Most processed foods today have added sugars. With up to 70% of all processed and packaged foods on the market today being infused with more sugar, it is indeed difficult to avoid the white stuff. So what about the substitutes, the low to no cal sweeteners that promise you they are better for your health. Are they any better? What about if you’ve already had a stroke or have heart disease? It makes sense why drinking all that sugar might increase stroke and heart disease risk, with the extra inflammation and triglycerides but is switching to these non caloric sweetners a better choice?
A study on diet soda
No problem,” I’ve switched to diet soda”. I hear this all the time when I speak with a client that has “made the switch”. But by choosing diet soda, can we get the sweet taste we crave, without the downsides? Unfortunately, routine consumption of diet soft drinks is associated with increases in the same risks that many seek to avoid by using artificial sweeteners. Watch this nutritionfacts.org video below!
The video reviews the increased risk of cardiovascular disease associated with regular soda, and the cardiovascular risks associated with diet soda. Key finding: the belief that “making the switch” to diet soda will reduce long-term health risks ” is not well supported by scientific evidence, and instead…may contribute to the very health risks people were seeking to avoid” in the first place.
The following is a recent 5 Star Review of Body in Balance on Amazon
I’ve adopted the simple diet an exercise principles outline in the book and used them to fuel my obsession to get better. –March 21, 2016 By Eddie
This review is from: Body in Balance: Bare Naked Truth on Nutrition Fitness and Food Policies Impacting Your Energy and Your Health (Smart Moves Guidebook Series) (Kindle Edition)
“Following a serious spinal cord injury, I received this book as a gift during my stay at a rehabilitation hospital in Boston, Ma. It has become my bible! I’ve adopted the simple diet an exercise principles outline in the book and used them to fuel my obsession to get better. The author, David Dansereau, understands recovery from both a personal and professional level. He is a stroke survivor and a Physical Therapist/Sports Nutritionist. Using this unique background he has put together the ultimate hand book for both recovery and everyday living. Thank you David for your honest straight forward approach to fitness and well being.”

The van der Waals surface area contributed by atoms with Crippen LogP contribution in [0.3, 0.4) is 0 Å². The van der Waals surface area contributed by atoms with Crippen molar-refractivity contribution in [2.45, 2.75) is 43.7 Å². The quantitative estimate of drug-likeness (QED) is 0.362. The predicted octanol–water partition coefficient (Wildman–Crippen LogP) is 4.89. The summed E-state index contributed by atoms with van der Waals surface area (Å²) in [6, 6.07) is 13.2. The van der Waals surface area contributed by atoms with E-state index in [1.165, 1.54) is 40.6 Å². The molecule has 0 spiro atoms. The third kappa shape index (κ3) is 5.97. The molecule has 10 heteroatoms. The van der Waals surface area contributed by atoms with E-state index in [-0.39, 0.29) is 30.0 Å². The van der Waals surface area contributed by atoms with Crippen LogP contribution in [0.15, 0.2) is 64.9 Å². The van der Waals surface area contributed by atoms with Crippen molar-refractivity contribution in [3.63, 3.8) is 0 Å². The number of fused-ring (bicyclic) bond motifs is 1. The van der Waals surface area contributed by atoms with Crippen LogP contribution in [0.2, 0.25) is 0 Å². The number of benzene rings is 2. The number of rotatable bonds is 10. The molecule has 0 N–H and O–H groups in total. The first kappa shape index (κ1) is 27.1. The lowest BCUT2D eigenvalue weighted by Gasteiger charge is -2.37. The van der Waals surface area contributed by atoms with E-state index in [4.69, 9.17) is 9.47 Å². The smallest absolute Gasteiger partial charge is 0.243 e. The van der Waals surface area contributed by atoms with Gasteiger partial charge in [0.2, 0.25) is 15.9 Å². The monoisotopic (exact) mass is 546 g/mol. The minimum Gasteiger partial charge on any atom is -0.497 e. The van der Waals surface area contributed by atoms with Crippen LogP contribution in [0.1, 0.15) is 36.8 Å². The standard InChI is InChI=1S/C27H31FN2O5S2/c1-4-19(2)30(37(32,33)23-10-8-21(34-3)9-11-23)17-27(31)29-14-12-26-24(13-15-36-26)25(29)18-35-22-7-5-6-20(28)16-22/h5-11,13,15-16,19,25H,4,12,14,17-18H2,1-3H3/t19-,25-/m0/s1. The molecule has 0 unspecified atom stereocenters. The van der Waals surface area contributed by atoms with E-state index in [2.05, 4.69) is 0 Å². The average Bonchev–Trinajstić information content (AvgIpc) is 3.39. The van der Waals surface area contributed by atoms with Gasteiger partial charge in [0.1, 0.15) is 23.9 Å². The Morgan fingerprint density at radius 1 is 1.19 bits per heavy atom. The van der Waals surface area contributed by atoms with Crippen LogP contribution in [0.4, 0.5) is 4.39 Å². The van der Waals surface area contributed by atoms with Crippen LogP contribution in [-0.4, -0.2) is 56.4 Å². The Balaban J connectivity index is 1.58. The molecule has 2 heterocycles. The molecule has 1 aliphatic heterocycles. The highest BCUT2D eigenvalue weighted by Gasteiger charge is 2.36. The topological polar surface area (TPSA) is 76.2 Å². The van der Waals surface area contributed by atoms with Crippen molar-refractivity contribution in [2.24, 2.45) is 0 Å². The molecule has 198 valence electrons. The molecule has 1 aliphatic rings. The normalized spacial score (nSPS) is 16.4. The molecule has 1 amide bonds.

I get asked often, “Is Body in Balance About your Stroke“?
The short answer to this question is “No” but the actual answer is somewhere in between because much of what is in my book came from my own research and experimentation of how to set goals to best restore balance to my body through proper nutrition and therapeutic exercise. My research can be used by anyone needing to get clear on their goals and follow a game plan to take action getting started on the right path.
Congratulations to all the athletes that achieved their goals and completed today’s 120th Boston Marathon. What a finish especially in the men’s wheelchair race with Marcel Hug from Switzerland finishing first again this year with a time of 1:24:01. Hug was able to hold off ten-time champion Ernst Van Dyk of South Africa and Kurt Fearnley of Australia at the finish line. At one point with less than 15 yards to the finish, the three racers were all side-by-side by-side. What an effort!